House of Nero



Province Description

Roman intervention in Greek political affairs resulted in conflicts that led to the destruction of Corinth in 146 B.C. and the sacking of Athens in 86 B.C. It was not until 27 B.C., however, that Augustus formally organized the Roman province of Achaea. Achaea consisted of the cities and territories of the southern Greek mainland between the Peloponnese and Thessaly, as well as Epirus in the northwest and the Ionian and some of the Aegean islands. The provincial capital was Corinth. Under Nero in the mid-1st century A.D. Epirus became a separate province, and in the mid-2nd century Thessaly was detached and added to the province of Macedonia. Under Roman domination many cities such as Athens, Sparta, Patras, and Corinth grew in size and prominence, the latter two partly owing to their importance as ports. After an initial decline in the number of rural sites in the early Empire, by the late Roman period the countryside was densely settled with farms and villas, due to changing landholding patterns and Roman improvements in agricultural and irrigation technology. The main exports from Achaea were wine, particularly from the northern Peloponnese, as well as olive oil and honey, linen and woollen textiles and marbles.


Olympia (Pleiades)


House of Nero


Garden Description

This house was built at the time of, and possibly for, the emperor Nero, who, on several occasions in the mid-1st century A.D., performed personally in the games at Olympia. To enable the construction of the building just south of the stadium, the earlier east baths were demolished. The house had a peristyle courtyard (G on plan), measuring 14 x 17 m., that was reached after passing through the atrium in the west. In the courtyard was a distinctive decorative feature (Fig. 1). This consisted of a water channel one meter wide around the edges of the courtyard that could only be crossed by a bridge on each of the four sides. The lack of paving in the area encircled by the water channel suggests that the courtyard may have been planted. The building was partially torn down in the early 3rd century to make way for a Roman bathhouse.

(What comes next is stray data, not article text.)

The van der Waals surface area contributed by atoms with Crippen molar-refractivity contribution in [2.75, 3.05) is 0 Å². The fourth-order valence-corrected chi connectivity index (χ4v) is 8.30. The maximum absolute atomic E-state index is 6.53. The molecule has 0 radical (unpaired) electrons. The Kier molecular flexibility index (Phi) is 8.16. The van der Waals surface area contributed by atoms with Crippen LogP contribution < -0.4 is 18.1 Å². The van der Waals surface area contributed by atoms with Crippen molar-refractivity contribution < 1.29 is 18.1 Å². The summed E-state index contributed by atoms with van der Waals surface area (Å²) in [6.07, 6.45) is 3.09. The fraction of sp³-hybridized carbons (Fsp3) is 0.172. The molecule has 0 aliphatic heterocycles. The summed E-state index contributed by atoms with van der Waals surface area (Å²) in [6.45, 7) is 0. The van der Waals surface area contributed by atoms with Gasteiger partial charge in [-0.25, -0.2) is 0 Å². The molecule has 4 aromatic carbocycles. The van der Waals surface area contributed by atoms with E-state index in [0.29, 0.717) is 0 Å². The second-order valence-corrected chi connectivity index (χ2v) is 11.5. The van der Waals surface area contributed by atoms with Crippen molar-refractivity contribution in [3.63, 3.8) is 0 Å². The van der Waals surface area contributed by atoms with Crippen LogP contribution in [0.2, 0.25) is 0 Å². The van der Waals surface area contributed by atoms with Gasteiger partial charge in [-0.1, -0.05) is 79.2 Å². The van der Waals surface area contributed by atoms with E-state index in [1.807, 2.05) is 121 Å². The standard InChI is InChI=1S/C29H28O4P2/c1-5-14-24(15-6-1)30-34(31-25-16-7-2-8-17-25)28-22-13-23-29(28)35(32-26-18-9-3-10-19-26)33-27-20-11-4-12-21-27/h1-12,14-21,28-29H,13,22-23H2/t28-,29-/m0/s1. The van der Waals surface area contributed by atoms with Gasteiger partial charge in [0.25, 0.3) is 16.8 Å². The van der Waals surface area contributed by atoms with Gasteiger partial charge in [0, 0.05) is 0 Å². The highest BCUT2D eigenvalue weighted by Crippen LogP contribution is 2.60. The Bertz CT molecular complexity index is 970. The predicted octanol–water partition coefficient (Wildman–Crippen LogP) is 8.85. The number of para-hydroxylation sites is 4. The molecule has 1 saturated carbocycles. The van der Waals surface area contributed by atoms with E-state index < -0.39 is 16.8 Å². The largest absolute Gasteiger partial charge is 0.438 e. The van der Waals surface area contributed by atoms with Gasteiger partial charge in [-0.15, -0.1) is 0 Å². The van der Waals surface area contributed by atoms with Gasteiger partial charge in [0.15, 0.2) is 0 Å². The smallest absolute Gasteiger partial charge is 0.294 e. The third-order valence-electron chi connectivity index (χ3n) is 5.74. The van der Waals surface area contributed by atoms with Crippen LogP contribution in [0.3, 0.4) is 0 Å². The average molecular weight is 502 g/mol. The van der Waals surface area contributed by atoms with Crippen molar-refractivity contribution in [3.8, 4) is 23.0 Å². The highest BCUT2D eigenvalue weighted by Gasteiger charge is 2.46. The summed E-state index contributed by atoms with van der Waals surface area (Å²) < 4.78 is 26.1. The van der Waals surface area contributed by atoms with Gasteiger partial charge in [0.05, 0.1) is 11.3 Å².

Plan of the ‘House of Nero’ with its garden courtyard and water channel

Fig. 1: Plan of the ‘House of Nero’ with its garden courtyard (G) and water channel (stippled). Adapted from Mallwitz 1972, fig. 167.


mid-1st to 3rd century CE


  • A. Mallwitz, Olympia und seine Bauten. Munich,1972, pp. 276-277, fig. 230. (worldcat)

Pleiades ID





Maureen Carroll (ORCID: 0000-0001-9958-8032)

Publication date

21 Apr 2021